It is one of the most profound ideas within The Lord of the Rings that so much that has been beautiful must pass away with the destruction of a thing that was entirely evil. The forging of the three elven rings, Nenya, Varya and Vilya accomplished so much that was good in the Second and Third Ages but none of this could have been achieved without the ringlore of Sauron in his disguise of Annatar in the court of Celebrimbor the lord of Eregion. Sauron played no part in the forging of the Elven Rings and yet their making was still linked to the forging of the Rings of Power and to the One Ring itself. The great temptation of the Elves lay in their very desire to preserve and it is this that Sauron exploited.

The one who chooses to be an enemy learns how to  perceive weakness in others and then exploits it. Indeed it seems to be this quality that marks out an enemy above all others. But when we choose to lay down that which we desire then the enemy has nothing more to exploit. It is the decision to destroy the Ring that enables Sauron’s foes to defeat him even as it was the decision to preserve beauty and to forge the Rings that linked the destiny of the Elves to that of their greatest enemy.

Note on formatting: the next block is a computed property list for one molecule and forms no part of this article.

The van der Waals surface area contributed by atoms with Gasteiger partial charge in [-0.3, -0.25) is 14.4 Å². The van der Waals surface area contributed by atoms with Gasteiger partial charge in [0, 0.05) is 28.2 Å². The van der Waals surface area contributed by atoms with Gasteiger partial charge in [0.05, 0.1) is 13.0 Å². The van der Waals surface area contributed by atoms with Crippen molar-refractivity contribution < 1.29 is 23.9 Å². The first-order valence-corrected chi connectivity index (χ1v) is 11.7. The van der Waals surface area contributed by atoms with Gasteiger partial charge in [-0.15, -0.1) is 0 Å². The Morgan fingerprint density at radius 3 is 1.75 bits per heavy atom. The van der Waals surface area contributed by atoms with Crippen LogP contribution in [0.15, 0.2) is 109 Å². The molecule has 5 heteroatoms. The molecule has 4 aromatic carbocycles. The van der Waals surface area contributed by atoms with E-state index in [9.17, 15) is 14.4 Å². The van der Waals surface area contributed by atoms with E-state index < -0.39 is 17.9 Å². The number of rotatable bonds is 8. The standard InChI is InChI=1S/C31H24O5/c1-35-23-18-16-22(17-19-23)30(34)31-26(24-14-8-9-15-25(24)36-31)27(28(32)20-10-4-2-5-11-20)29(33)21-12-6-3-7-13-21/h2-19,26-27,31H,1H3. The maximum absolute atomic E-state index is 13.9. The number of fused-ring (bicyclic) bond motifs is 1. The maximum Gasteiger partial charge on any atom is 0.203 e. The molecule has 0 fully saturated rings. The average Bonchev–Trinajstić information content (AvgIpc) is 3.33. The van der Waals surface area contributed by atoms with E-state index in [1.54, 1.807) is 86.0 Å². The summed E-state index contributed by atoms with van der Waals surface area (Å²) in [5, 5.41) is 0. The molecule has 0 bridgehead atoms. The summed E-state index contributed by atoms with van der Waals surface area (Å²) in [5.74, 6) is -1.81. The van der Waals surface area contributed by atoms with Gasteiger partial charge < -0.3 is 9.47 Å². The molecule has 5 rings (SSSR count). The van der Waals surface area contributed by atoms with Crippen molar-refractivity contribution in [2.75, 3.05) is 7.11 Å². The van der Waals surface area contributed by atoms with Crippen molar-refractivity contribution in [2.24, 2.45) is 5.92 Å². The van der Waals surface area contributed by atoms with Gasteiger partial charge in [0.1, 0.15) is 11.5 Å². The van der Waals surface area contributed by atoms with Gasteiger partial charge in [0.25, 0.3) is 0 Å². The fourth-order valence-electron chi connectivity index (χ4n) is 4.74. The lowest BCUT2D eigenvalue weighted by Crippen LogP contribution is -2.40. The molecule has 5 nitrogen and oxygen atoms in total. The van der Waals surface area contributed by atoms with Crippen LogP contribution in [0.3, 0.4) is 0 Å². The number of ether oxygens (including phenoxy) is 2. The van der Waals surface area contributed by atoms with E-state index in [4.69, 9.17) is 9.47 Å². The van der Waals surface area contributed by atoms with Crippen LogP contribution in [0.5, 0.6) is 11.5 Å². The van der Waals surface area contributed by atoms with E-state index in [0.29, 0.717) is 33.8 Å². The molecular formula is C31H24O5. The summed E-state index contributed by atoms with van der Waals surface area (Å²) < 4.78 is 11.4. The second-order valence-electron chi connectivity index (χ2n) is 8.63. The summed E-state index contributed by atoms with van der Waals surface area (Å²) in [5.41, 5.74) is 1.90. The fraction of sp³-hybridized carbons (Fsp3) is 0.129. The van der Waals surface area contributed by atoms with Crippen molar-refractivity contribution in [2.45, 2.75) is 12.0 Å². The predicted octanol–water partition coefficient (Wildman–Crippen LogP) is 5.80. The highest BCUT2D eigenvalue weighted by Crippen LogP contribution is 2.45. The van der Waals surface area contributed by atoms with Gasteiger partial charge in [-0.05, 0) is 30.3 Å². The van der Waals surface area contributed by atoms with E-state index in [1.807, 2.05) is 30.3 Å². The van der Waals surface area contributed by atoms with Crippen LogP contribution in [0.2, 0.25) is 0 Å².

All things pass away and the one who learns this and who does not try to hold on to them can enjoy them without becoming prey to a melancholy that robs us of all joy. “He who binds to himself a joy does the winged life destroy. He who kisses the life as it flies lives in eternity’s sunrise.” Kissing the life as it inevitably and inexorably flies is one of the greatest wisdoms that we can learn. At this moment in the story Legolas is overcome with the sadness of loss. Let us hope that when the time comes for him to leave Middle-earth he will do so with thanksgiving and with joyful hope.